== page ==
Old Alaska Fields Stir New Interest
ON the northern edge of the continent, the oil industry is pressing the fringes of the Alaska frontier. Beneath the tundra of a usually frozen lagoon, wells are being designed to stretch miles under the Arctic ice to siphon oil from the sea floor - farther north than any North American petroleum production.
The field is Milne Point, with reserves totaling only a fraction of the riches at nearby Prudhoe Bay. Prudhoe's 1969 discovery triggered construction of the trans-Alaska pipeline and the Alaska oil boom. Modest Milne Point, also discovered in 1969, sat idle for years. But now British Petroleum touts the field as a model for a leaner post-boom future on the North Slope, source of about a quarter of US domestic oil.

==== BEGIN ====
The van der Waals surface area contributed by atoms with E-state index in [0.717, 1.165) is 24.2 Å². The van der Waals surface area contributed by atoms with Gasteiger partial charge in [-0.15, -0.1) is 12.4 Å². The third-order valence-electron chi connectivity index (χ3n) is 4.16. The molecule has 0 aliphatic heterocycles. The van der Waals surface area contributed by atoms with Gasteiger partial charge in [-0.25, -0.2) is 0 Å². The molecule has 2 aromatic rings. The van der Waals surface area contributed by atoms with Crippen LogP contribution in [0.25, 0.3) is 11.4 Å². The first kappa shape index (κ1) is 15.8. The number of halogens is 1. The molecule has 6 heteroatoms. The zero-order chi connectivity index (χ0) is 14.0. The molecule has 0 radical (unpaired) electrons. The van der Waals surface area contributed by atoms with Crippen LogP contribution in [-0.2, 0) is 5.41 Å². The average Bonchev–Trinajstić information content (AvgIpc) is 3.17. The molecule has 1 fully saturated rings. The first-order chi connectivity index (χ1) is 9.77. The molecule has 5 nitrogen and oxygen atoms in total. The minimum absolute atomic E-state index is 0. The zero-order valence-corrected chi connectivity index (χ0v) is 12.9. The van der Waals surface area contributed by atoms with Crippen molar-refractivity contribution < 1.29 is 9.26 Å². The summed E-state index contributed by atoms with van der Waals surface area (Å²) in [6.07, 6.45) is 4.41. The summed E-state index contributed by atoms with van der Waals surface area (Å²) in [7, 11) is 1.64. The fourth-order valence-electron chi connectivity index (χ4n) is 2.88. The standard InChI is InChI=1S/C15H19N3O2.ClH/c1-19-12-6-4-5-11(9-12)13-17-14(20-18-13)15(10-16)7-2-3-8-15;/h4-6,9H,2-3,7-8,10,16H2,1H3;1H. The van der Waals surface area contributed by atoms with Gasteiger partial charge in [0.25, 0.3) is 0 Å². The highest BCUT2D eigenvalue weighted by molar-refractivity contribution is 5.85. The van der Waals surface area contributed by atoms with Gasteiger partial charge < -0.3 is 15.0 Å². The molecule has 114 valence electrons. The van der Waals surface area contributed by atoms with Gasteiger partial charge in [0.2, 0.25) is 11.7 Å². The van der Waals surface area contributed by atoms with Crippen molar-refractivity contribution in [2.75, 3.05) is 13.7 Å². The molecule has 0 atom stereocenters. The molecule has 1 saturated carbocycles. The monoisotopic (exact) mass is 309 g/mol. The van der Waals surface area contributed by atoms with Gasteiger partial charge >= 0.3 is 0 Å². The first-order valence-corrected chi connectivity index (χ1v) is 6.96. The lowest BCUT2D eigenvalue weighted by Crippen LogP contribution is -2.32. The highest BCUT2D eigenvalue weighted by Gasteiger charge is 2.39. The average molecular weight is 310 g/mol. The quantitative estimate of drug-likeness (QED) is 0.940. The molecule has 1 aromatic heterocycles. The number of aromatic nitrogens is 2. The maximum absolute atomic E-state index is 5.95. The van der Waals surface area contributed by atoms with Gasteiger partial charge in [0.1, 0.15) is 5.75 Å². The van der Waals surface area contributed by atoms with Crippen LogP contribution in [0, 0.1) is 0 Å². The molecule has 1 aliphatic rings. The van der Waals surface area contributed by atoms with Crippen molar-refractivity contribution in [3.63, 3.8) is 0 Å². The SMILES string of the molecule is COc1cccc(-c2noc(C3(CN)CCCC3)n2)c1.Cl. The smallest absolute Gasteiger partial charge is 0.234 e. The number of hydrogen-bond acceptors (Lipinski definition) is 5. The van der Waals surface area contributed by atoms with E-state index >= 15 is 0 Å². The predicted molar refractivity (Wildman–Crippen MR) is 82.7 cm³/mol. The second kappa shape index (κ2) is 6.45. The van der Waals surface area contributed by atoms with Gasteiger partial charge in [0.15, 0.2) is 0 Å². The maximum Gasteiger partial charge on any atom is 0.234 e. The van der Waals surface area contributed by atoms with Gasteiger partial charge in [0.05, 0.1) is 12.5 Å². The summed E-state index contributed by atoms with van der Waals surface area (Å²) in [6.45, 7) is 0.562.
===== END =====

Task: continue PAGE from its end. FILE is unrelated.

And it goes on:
''I think it's fair to say that what we're doing today at Milne Point is pretty typical of the way development will be in the future on the North Slope,'' says Howard Mayson, manager of BP Exploration (Alaska) Inc.'s Milne Point facility.
No longer are oil companies hunting the North Slope for another ''elephant'' like Prudhoe Bay, already six years past its production peak. Instead, they are concentrating on maximizing return from existing fields. Enhanced-recovery measures, for instance, have boosted Prudhoe Bay's projected production to some 13 billion barrels from the 9.5 billion barrels originally predicted at discovery. Companies are also seeking to tap small fields on the edge of existing developments that a few years ago would have been considered uneconomic.
Milne Point is one example. Thanks to new technology and efficiencies in cost and production, BP in the past year has more than doubled its estimate of Milne Point's total recoverable reserves, to about 200 million barrels.
To stimulate the flow of oil, BP is using electric submersible pumps in Milne Point wells, a North Slope first. The company is also using angled wells that reach from the existing shoreline to avoid the costs of building an island and causeway.